Persephone liked the bugs. I saw her, one afternoon, sitting in the dirt next to our house, playing with them. A dozen or so of the creatures flitted about and marched and crawled around as she giggled to herself. I was puzzled, as I looked on to see several empty shells, crawling about among the other insects.

"I did not know the shells could still move," I said, squatting down next to her as she played.

"They do," she said, making a little buzzing sound. One of the hollow shells flew past her face, silent. "If I tell them to,"

I sat and watched a while as Persephone played with the bugs. They moved as though they had been trained, marching in orderly rows or tracing patterns in the air as they flew around, Persephone buzzing along all the while. I tried to make one of the bugs do what I asked, but it would not listen to me. Only my sister. 

In the winter of the eighth year since Persephone was brought home by my father, a man arrived at the village. He scared me. He seemed to scare everyone. He came riding on a black stallion and wore a suit of black enameled plate armor. His white and gold cloak flowed behind him on the wind as he arrived. His face and hair were both clean shaven down to the skin, and scars of all kinds covered his flesh. He had fierce, angry eyes and wore a longsword at his hip.

The villagers quietly scattered in the wake of this new stranger, shutting their houses up and putting out their candles. The silence was deafening as the stranger went door to door, pounding on each one with a gauntleted fist. When he arrived at our door, mother told me to take Persephone outside through the back, and hide in the pig shed with her as quietly as we could. I did as I was told and my sister did not whine or argue. We sat with the pigs until long after night fell. We heard shouting from outside, but still we sat and we waited until we saw the orange glow of flames in the distance. I told my sister to stay and be silent, and I crept out from our hiding place. I snuck around the side of our cottage, and was about to peek out into the village square when I heard a shrill, piercing scream. My heart jumped and my stomach clenched up in fear. I peered around the side of the house and saw it.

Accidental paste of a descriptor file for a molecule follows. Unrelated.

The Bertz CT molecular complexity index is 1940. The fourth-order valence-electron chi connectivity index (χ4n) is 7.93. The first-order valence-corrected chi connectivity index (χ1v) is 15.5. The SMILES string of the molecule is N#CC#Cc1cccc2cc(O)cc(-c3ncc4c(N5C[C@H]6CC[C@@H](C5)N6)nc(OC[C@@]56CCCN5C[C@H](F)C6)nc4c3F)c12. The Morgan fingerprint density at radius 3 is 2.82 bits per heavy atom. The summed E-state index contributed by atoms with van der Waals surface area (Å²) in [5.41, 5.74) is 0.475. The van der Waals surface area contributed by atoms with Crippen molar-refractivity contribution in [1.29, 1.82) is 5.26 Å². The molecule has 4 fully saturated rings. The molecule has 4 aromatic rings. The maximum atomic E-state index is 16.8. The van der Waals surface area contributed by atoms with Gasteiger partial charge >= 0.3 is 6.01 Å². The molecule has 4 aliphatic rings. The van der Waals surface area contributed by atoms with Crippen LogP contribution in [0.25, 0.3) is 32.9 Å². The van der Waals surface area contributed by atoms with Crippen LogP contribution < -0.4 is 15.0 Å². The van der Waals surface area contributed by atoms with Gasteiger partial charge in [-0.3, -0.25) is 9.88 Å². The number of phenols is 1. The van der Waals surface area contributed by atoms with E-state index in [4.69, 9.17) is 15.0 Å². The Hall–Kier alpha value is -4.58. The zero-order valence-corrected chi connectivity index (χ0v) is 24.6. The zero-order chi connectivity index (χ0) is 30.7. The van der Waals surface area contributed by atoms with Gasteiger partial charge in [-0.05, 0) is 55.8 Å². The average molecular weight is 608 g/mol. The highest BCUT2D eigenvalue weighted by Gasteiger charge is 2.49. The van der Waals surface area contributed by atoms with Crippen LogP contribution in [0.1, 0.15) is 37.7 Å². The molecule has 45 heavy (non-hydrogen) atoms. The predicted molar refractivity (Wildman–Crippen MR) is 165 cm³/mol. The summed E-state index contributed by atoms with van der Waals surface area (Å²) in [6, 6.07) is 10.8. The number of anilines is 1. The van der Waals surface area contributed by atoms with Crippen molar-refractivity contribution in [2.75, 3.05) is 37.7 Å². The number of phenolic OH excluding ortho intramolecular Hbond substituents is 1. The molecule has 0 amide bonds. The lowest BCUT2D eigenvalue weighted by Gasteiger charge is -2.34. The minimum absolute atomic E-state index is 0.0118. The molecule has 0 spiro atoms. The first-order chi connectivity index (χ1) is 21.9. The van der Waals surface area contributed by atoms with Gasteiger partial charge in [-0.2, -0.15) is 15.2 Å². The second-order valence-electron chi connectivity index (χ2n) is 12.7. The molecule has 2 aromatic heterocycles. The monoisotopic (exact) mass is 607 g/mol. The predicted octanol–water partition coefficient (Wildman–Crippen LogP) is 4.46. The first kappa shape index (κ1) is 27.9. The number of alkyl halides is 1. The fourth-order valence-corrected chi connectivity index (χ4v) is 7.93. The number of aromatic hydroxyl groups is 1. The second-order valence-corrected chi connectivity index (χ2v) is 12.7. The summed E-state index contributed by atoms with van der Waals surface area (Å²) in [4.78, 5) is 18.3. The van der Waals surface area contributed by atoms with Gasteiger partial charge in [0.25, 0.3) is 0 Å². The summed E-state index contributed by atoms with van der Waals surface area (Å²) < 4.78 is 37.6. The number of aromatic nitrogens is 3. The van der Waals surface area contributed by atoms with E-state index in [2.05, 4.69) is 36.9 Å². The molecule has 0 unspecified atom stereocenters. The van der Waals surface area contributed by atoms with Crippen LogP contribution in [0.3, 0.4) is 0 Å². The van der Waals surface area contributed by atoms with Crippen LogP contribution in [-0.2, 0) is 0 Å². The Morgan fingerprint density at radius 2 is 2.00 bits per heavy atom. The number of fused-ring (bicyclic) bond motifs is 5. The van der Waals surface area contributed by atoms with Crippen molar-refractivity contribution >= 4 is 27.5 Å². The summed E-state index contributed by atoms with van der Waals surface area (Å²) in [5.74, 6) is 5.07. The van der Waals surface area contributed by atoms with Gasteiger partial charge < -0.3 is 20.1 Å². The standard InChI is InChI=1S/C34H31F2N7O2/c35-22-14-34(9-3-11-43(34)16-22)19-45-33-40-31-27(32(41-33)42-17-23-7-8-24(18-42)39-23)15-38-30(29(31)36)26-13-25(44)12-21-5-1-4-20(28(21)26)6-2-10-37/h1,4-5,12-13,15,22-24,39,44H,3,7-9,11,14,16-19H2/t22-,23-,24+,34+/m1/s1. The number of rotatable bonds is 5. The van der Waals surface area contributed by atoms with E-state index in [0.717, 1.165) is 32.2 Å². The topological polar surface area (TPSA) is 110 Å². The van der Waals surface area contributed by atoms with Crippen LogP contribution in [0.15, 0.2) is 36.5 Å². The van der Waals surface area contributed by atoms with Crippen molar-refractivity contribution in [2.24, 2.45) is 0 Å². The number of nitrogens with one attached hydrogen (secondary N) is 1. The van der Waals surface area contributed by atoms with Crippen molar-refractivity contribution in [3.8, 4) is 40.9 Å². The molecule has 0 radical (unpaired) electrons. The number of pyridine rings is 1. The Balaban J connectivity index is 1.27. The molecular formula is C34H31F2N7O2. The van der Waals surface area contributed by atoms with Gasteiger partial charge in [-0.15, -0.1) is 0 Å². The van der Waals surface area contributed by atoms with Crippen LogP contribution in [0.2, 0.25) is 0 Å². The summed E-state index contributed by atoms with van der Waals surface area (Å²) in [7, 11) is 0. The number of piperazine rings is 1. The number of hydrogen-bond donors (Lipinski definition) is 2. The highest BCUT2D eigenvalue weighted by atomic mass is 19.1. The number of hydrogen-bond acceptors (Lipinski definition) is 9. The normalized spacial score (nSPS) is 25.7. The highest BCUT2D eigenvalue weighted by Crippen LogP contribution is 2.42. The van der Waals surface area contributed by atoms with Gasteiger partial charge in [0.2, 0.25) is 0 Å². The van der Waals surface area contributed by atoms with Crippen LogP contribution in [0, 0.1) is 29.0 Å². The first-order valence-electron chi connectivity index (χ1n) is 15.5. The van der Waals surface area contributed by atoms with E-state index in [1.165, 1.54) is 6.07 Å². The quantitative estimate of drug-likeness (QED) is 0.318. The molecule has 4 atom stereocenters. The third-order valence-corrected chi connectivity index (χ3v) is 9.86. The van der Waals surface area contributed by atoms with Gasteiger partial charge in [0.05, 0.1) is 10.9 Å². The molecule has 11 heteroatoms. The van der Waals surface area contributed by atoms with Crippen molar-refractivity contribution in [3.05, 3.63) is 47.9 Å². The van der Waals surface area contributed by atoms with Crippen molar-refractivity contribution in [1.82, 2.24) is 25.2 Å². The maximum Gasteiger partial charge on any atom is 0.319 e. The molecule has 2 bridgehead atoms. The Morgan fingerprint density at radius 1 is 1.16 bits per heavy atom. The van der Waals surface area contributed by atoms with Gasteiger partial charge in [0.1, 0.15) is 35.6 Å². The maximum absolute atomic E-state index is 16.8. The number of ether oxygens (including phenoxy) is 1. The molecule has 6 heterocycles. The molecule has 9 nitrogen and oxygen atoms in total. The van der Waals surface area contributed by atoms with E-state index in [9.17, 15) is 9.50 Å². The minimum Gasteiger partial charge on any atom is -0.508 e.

At the center of our village, stood a large wooden post. At its base, a pyre of dry timber, branches, and leaves had been hastily constructed. The pyre burned brightly, the flames creeping slowly up toward the post at its center. Then I saw my mother. She had been shackled to the post with iron manacles, stripped naked, and beaten bloody. The bruises looked black in the bright red light of the flames that licked hungrily at her flesh. A gag had been shoved into her mouth but her wordless screams still escaped as she began to burn.

"Now, know this!" The man in the black plate announced to the village, all of whom had hidden inside of their homes. He circled the pyre slowly, his armor clanking with each deliberate step, "Our king shall not tolerate the practice of witchcraft upon his lands! Not this day, nor any day hence! This monster consorted with devils and demons, and now it pays the price, along with those who protected it!" He motioned with one hand to the large oak at the edge of the square. Four bodies hung there by their necks. Cloth sacks covered their faces, but I knew my father's favorite boots, even from this distance. Each of them wore a wooden board with the word 'heathen' painted on it in blood around their necks. Tears streamed down my face as I knelt, helplessly and watched my mother burn alive, her shrieks of agony stabbing at my heart. What was I to do? I was only a boy.

The man with the black armor and the black heart left as soon as he was sure that mother had died in the fire, leaving it burning as he rode off into the night.